Hilda my partner turned in her bed as the early morning train hurtled by at breakneck speed sending tremors round our dwelling.
Those long flowing tresses embrace the shafts of first light so enthusiastically.
An otherworldly spot we somehow lived in teetering on the green tufts of dew-soaked ambience near the railway tracks.
Clumps of moss also intersperse with the wildest flora and cowl shape vegetation surrounding us.
A slope strewn with perilous azure coloured stones and slime clad granites etched in silty canvass underpin this natural world vista for both Martin and hilda’s chosen fields.
Burgundy red and cinnamon recess timbre boards conjunct the wall carvings and portraits that Hilda creates.
Yet our Garapa decking was a pride and joy to behold
as we strolled outside arm in arm.
“We seem transfixed by this place.” Martin, her lover archly.
“A decent living can be earned, but what happens if we become famous, Martin?”
Hilda interjects with rapid rail sounds as unfolding denouement.
“See those folk waving at us.
They seem strangely happy.” Hilda this time.
The characters in my novels and short stories like Hilda’s paintings were prone to overlap while at the same time filling lacunae.
Of late we noticed this synchronicity of the most surreptitious kind.
“There are certain patterns.
Where we live is appearing more often in each other’s works.” Hilda reflected.
“In one sense.”
There was a spring shower outside.
“I love the way the characters in your book segue into people’s faces like my images.
Once can sense a pressurised belonging.”
“Would a trip into town interest you?
We can leave our car behind and dash across the nearby bridge to the train station.”
Martin flicks the ashes of his cigar which he left awkwardly on an ashtray by one of his novels and hilda’s sketch absentmindedly.
Facing a splendid Saturday together they lock all access points.
The usual last minute checks against an impulse to spread their wings and fly away.
A narrow path leading from their cabin to the aforementioned connecting bridge had the usual hard clay craters and blackberry mist hedge rows.
Shortly after they were part of the exodus they frequently observed.
An uneasy feeling descends on Martin as he watches their cabin from the train.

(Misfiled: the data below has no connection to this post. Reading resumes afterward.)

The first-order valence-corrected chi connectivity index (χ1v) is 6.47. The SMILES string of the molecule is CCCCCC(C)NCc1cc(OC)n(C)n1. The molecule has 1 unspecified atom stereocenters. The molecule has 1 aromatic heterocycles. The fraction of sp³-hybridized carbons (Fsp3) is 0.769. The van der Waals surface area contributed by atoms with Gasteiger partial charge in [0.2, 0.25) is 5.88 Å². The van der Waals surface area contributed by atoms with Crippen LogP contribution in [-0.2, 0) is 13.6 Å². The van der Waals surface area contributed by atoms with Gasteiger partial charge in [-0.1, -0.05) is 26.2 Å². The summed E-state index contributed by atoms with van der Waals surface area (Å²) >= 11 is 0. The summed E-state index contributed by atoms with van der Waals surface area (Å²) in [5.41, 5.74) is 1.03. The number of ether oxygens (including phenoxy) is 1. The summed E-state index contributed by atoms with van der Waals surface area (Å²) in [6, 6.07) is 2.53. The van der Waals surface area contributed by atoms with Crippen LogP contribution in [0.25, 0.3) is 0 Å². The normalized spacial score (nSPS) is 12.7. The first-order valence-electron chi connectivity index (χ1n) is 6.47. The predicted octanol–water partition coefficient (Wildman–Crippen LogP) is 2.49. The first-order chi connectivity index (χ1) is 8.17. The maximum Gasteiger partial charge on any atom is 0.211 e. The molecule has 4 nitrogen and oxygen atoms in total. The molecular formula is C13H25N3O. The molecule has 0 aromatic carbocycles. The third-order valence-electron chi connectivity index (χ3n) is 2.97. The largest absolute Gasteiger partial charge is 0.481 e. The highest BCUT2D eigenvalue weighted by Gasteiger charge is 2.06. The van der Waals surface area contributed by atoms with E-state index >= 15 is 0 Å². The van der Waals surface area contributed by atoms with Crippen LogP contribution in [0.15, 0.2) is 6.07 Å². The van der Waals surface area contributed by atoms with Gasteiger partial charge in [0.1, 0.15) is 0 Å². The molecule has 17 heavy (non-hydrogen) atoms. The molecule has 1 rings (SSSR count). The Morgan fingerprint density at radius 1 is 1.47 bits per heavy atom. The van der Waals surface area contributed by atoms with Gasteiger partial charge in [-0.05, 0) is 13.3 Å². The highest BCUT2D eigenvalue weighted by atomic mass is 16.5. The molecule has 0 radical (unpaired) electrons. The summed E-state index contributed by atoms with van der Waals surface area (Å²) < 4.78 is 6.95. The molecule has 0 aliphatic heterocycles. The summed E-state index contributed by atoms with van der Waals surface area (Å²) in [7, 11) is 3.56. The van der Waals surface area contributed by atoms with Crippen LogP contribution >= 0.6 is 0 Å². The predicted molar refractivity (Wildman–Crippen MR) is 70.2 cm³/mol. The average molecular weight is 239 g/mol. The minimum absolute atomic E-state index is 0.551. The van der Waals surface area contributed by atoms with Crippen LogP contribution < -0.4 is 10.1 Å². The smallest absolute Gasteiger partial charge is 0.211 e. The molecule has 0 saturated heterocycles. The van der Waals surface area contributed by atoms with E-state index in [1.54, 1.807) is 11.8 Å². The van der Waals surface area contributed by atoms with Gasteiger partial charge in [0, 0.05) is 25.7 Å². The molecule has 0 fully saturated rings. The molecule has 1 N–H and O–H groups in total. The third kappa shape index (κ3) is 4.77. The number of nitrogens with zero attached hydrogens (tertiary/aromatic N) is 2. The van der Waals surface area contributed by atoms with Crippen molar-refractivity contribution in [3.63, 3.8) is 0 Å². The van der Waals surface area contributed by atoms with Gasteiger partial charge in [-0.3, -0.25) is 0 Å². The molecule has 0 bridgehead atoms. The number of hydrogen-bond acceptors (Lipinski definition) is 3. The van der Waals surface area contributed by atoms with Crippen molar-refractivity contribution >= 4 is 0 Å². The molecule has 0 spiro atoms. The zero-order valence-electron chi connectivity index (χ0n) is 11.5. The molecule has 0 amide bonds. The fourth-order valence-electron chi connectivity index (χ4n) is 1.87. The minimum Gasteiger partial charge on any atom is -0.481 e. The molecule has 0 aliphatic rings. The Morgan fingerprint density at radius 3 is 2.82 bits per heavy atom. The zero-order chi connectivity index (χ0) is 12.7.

Those sudden fearful pangs that suddenly intrude.
What were those startling thoughts his imagination couldn’t shed?
“Is there something troubling you, Martin?”
“Oh it’s nothing ….really.”
Martin with caution.
Their journey was short, all things considered.
They alight from a packed train and into a busy town they went at speed.
There were those usual gourmet markets, stands and specialist shops as people throng like flies in an amorphous buzz.
Martin and Hilda browsed windows of different furniture stores.
Certain additions were being set in train.
“It makes a change for us I suppose.”
Martin silently concurring.
“It will probably take another trip to fully organise ourselves.
Maybe next week.” Hilda suggests.
“Yes, but of course the finances, and the catalogues...everything.”
Between visits to various cafes and amusement parks, places of interest it was quite late.
In fact 10.30pm and the last train home had just departed.
“Horrors. What now I ask?”
“Not to worry. I know a friend who’ll accommodate us.
You met her last year.
She has this haunting place.”
“We’ll miss that log cabin, won’t we? But it’s only for a night.” She continued.
“We will.” Martin lost in thought.
“You still have that worried look. What’s wrong?”
Hilda probing deeper again.
“Oh it’s just a passing flicker.”
At that point back in the log cabin Martin’s cigar burns ominously beside Hilda’s drawing and his novel.
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